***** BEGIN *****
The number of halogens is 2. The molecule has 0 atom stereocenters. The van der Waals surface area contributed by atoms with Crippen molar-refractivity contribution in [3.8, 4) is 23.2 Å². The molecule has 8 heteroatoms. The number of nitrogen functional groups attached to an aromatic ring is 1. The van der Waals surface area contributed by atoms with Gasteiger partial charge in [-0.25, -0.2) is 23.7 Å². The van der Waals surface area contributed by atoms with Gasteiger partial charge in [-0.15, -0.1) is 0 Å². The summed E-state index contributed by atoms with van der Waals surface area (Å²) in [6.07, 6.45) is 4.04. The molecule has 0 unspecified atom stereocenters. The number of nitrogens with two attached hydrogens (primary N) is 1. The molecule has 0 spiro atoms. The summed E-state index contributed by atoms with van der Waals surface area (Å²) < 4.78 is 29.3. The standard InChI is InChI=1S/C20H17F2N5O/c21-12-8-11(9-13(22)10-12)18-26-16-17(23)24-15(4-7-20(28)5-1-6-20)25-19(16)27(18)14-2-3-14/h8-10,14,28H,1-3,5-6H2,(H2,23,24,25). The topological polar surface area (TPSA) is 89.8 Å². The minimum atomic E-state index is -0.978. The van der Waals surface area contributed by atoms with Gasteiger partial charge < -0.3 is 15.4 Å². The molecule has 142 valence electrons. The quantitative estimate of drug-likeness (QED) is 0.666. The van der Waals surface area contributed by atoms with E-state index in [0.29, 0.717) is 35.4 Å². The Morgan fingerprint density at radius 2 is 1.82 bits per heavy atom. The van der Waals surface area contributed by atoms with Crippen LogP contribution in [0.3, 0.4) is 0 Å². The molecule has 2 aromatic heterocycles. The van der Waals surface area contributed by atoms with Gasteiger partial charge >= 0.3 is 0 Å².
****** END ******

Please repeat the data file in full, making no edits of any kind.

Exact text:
The number of halogens is 2. The molecule has 0 atom stereocenters. The van der Waals surface area contributed by atoms with Crippen molar-refractivity contribution in [3.8, 4) is 23.2 Å². The molecule has 8 heteroatoms. The number of nitrogen functional groups attached to an aromatic ring is 1. The van der Waals surface area contributed by atoms with Gasteiger partial charge in [-0.25, -0.2) is 23.7 Å². The van der Waals surface area contributed by atoms with Gasteiger partial charge in [-0.15, -0.1) is 0 Å². The summed E-state index contributed by atoms with van der Waals surface area (Å²) in [6.07, 6.45) is 4.04. The molecule has 0 unspecified atom stereocenters. The number of nitrogens with two attached hydrogens (primary N) is 1. The molecule has 0 spiro atoms. The summed E-state index contributed by atoms with van der Waals surface area (Å²) < 4.78 is 29.3. The standard InChI is InChI=1S/C20H17F2N5O/c21-12-8-11(9-13(22)10-12)18-26-16-17(23)24-15(4-7-20(28)5-1-6-20)25-19(16)27(18)14-2-3-14/h8-10,14,28H,1-3,5-6H2,(H2,23,24,25). The topological polar surface area (TPSA) is 89.8 Å². The minimum atomic E-state index is -0.978. The van der Waals surface area contributed by atoms with Gasteiger partial charge < -0.3 is 15.4 Å². The molecule has 142 valence electrons. The quantitative estimate of drug-likeness (QED) is 0.666. The van der Waals surface area contributed by atoms with E-state index in [0.29, 0.717) is 35.4 Å². The Morgan fingerprint density at radius 2 is 1.82 bits per heavy atom. The van der Waals surface area contributed by atoms with Crippen LogP contribution in [0.3, 0.4) is 0 Å². The molecule has 2 aromatic heterocycles. The van der Waals surface area contributed by atoms with Gasteiger partial charge >= 0.3 is 0 Å².